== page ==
For many people, flying is already a nightmare. For people with endometriosis, there’s an added layer of difficulty. In this multi-part series, “Flying with Endometriosis”, I want to talk about some of things we can do to make travel a bit easier.
In my last post I talked about some of the things people with endometriosis can do before they travel to make the journey a little easier. But what should you take on the flight with you to help once you are in the air?
I’m going to list all the things I’ll be packing in my carry-on and why. It won’t all be endo-stuff, so hopefully this will be useful to everyone, but there will be plenty of endo-specific items on there.
Although I do want to try travelling with only a carry-on in future, that’s not feasible this time round as I’ll be having surgery and will need more items than I can fit in a carry-on. This post is therefore going to assume people are travelling with both a carry-on and checked luggage.
My carry-on bag is the Deluxe Handbag of Holding from ThinkGeek (unfortunately discontinued). It has lots of pockets, is comfy to carry and holds heaps of stuff. It also slides neatly into the overhead lockers, or, better yet, under the seat in front. For that reason I prefer it to a backpack, which can be more three-dimensionally bulky than a messenger bag.
I’ll divide the contents up into “themes” within the back, using the different pockets and some clear makeup bags to corral all the different bits and make them easy to find.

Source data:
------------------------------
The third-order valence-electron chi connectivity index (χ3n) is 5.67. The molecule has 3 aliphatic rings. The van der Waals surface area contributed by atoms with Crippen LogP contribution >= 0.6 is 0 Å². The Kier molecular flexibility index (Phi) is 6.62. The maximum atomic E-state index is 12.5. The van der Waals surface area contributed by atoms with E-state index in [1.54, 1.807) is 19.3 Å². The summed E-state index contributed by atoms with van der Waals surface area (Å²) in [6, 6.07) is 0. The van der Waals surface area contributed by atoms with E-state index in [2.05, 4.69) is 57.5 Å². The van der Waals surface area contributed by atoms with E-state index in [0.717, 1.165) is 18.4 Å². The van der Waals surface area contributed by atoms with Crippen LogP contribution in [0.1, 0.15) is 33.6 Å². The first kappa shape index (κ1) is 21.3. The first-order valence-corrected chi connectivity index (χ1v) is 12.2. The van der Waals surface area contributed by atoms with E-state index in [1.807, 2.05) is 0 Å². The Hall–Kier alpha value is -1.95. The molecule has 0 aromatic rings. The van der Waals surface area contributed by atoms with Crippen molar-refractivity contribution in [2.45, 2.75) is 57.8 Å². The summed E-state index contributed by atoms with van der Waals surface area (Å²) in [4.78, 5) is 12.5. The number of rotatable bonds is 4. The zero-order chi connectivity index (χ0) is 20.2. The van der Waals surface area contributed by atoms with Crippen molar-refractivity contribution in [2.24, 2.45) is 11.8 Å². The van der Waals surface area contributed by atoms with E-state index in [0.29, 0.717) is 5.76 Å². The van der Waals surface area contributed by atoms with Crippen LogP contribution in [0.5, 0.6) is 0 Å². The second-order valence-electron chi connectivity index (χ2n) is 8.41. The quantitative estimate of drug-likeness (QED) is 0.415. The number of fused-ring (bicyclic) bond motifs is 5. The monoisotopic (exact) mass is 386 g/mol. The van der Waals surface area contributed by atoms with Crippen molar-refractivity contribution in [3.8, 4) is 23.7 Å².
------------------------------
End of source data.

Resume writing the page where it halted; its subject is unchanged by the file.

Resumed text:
Now, onto my list. Buckle up, because it’s a long one!
– A book. Kindles and e-readers are great, but we have a family tradition of treating ourselves to a new book when we go on a long-haul flight. It is nice to read something new and to give my eyes a break from the screen.
– A kindle, because I read quickly and there is no way one book will be enough, particularly whilst I’m recovering from surgery. It is easier on the eyeballs than a backlit screen and holds a charge for a million years.
– My phone. Music, books, movies, my blog, the internet, app games, and a useful tool all in one. To maximise its use I will also be taking my earbuds and a portable recharger pack, because iphones are battery-guzzlers and I use mine a lot.
– A puzzle book. I love sudoku, killer sudoku, kakuro and grid-based logic puzzles. These booklets are usually thin and light, but doing something on a hard copy is a nice change from electronic entertainment and helps stimulate my brain by giving it something different and a little challenging to work on.